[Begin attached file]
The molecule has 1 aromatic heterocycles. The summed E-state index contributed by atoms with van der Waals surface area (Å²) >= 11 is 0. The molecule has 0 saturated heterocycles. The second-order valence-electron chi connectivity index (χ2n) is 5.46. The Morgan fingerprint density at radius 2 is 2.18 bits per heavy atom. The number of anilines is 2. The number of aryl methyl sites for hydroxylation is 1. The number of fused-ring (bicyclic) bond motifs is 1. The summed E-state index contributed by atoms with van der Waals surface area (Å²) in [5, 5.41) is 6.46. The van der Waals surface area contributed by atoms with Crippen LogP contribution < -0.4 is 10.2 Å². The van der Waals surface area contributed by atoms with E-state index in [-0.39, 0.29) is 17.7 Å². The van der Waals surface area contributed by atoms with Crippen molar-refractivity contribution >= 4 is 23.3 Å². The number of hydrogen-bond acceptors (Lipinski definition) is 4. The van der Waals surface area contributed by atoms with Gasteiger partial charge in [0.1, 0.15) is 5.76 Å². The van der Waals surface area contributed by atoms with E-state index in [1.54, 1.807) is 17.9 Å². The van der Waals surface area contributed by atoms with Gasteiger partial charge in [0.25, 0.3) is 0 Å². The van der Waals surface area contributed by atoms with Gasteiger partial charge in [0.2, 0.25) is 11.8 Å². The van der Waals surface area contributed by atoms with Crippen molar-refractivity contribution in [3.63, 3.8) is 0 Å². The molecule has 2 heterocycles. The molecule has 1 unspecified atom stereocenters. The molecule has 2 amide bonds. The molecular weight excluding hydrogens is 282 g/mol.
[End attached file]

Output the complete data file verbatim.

The molecule has 1 aromatic heterocycles. The summed E-state index contributed by atoms with van der Waals surface area (Å²) >= 11 is 0. The molecule has 0 saturated heterocycles. The second-order valence-electron chi connectivity index (χ2n) is 5.46. The Morgan fingerprint density at radius 2 is 2.18 bits per heavy atom. The number of anilines is 2. The number of aryl methyl sites for hydroxylation is 1. The number of fused-ring (bicyclic) bond motifs is 1. The summed E-state index contributed by atoms with van der Waals surface area (Å²) in [5, 5.41) is 6.46. The van der Waals surface area contributed by atoms with Crippen LogP contribution < -0.4 is 10.2 Å². The van der Waals surface area contributed by atoms with E-state index in [-0.39, 0.29) is 17.7 Å². The van der Waals surface area contributed by atoms with Crippen molar-refractivity contribution >= 4 is 23.3 Å². The number of hydrogen-bond acceptors (Lipinski definition) is 4. The van der Waals surface area contributed by atoms with Gasteiger partial charge in [0.1, 0.15) is 5.76 Å². The van der Waals surface area contributed by atoms with E-state index in [1.54, 1.807) is 17.9 Å². The van der Waals surface area contributed by atoms with Gasteiger partial charge in [0.25, 0.3) is 0 Å². The van der Waals surface area contributed by atoms with Gasteiger partial charge in [0.2, 0.25) is 11.8 Å². The van der Waals surface area contributed by atoms with Crippen molar-refractivity contribution in [3.63, 3.8) is 0 Å². The molecule has 2 heterocycles. The molecule has 1 unspecified atom stereocenters. The molecule has 2 amide bonds. The molecular weight excluding hydrogens is 282 g/mol.